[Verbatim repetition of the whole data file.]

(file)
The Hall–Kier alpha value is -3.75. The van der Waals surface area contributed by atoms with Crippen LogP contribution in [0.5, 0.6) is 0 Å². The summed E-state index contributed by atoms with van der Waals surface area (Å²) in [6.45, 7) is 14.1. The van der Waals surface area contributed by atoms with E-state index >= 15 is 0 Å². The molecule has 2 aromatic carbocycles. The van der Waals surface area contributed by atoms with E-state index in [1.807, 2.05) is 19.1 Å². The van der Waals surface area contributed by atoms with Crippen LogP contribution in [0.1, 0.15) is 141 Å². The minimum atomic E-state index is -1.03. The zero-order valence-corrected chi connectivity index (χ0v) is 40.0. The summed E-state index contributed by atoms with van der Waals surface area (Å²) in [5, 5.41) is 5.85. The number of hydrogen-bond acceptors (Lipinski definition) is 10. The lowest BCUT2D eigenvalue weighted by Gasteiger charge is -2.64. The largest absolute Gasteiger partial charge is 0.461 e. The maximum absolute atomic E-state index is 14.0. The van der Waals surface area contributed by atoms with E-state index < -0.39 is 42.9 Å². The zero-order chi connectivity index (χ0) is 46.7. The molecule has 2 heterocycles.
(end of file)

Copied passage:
The Hall–Kier alpha value is -3.75. The van der Waals surface area contributed by atoms with Crippen LogP contribution in [0.5, 0.6) is 0 Å². The summed E-state index contributed by atoms with van der Waals surface area (Å²) in [6.45, 7) is 14.1. The van der Waals surface area contributed by atoms with E-state index >= 15 is 0 Å². The molecule has 2 aromatic carbocycles. The van der Waals surface area contributed by atoms with E-state index in [1.807, 2.05) is 19.1 Å². The van der Waals surface area contributed by atoms with Crippen LogP contribution in [0.1, 0.15) is 141 Å². The minimum atomic E-state index is -1.03. The zero-order valence-corrected chi connectivity index (χ0v) is 40.0. The summed E-state index contributed by atoms with van der Waals surface area (Å²) in [5, 5.41) is 5.85. The number of hydrogen-bond acceptors (Lipinski definition) is 10. The lowest BCUT2D eigenvalue weighted by Gasteiger charge is -2.64. The largest absolute Gasteiger partial charge is 0.461 e. The maximum absolute atomic E-state index is 14.0. The van der Waals surface area contributed by atoms with E-state index < -0.39 is 42.9 Å². The zero-order chi connectivity index (χ0) is 46.7. The molecule has 2 heterocycles.